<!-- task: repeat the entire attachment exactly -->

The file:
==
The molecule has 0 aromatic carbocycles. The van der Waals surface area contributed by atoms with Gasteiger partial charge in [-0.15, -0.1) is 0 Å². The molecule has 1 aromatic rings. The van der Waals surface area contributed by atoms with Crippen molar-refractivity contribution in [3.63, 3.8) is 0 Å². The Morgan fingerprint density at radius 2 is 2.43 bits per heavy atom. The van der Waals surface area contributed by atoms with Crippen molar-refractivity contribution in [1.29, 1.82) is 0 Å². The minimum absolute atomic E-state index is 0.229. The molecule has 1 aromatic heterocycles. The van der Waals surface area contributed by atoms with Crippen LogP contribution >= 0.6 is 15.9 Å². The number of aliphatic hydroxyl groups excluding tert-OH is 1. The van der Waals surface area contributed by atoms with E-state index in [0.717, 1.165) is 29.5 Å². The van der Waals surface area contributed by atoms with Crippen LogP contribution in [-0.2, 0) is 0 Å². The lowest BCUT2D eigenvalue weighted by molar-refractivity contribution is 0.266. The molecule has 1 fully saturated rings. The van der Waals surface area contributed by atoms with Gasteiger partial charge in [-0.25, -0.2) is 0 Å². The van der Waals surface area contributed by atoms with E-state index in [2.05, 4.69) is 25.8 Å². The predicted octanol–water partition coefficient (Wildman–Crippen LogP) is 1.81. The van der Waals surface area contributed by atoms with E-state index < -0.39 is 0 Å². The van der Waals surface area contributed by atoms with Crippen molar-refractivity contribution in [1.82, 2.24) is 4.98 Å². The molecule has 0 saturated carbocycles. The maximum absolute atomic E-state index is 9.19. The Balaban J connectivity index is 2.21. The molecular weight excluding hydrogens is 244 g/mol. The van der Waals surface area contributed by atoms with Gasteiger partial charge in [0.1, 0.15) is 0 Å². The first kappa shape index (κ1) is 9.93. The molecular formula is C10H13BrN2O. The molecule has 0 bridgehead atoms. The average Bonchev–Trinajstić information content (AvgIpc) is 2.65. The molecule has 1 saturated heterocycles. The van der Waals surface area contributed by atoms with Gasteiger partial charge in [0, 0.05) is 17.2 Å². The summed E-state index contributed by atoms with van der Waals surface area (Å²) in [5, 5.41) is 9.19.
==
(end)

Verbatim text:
The molecule has 0 aromatic carbocycles. The van der Waals surface area contributed by atoms with Gasteiger partial charge in [-0.15, -0.1) is 0 Å². The molecule has 1 aromatic rings. The van der Waals surface area contributed by atoms with Crippen molar-refractivity contribution in [3.63, 3.8) is 0 Å². The Morgan fingerprint density at radius 2 is 2.43 bits per heavy atom. The van der Waals surface area contributed by atoms with Crippen molar-refractivity contribution in [1.29, 1.82) is 0 Å². The minimum absolute atomic E-state index is 0.229. The molecule has 1 aromatic heterocycles. The van der Waals surface area contributed by atoms with Crippen LogP contribution >= 0.6 is 15.9 Å². The number of aliphatic hydroxyl groups excluding tert-OH is 1. The van der Waals surface area contributed by atoms with E-state index in [0.717, 1.165) is 29.5 Å². The van der Waals surface area contributed by atoms with Crippen LogP contribution in [-0.2, 0) is 0 Å². The lowest BCUT2D eigenvalue weighted by molar-refractivity contribution is 0.266. The molecule has 1 fully saturated rings. The van der Waals surface area contributed by atoms with Gasteiger partial charge in [-0.25, -0.2) is 0 Å². The van der Waals surface area contributed by atoms with E-state index in [2.05, 4.69) is 25.8 Å². The predicted octanol–water partition coefficient (Wildman–Crippen LogP) is 1.81. The van der Waals surface area contributed by atoms with E-state index < -0.39 is 0 Å². The van der Waals surface area contributed by atoms with Crippen molar-refractivity contribution in [1.82, 2.24) is 4.98 Å². The molecule has 0 saturated carbocycles. The maximum absolute atomic E-state index is 9.19. The Balaban J connectivity index is 2.21. The molecular weight excluding hydrogens is 244 g/mol. The van der Waals surface area contributed by atoms with Gasteiger partial charge in [0.1, 0.15) is 0 Å². The first kappa shape index (κ1) is 9.93. The molecular formula is C10H13BrN2O. The molecule has 0 bridgehead atoms. The average Bonchev–Trinajstić information content (AvgIpc) is 2.65. The molecule has 1 saturated heterocycles. The van der Waals surface area contributed by atoms with Gasteiger partial charge in [0, 0.05) is 17.2 Å². The summed E-state index contributed by atoms with van der Waals surface area (Å²) in [5, 5.41) is 9.19.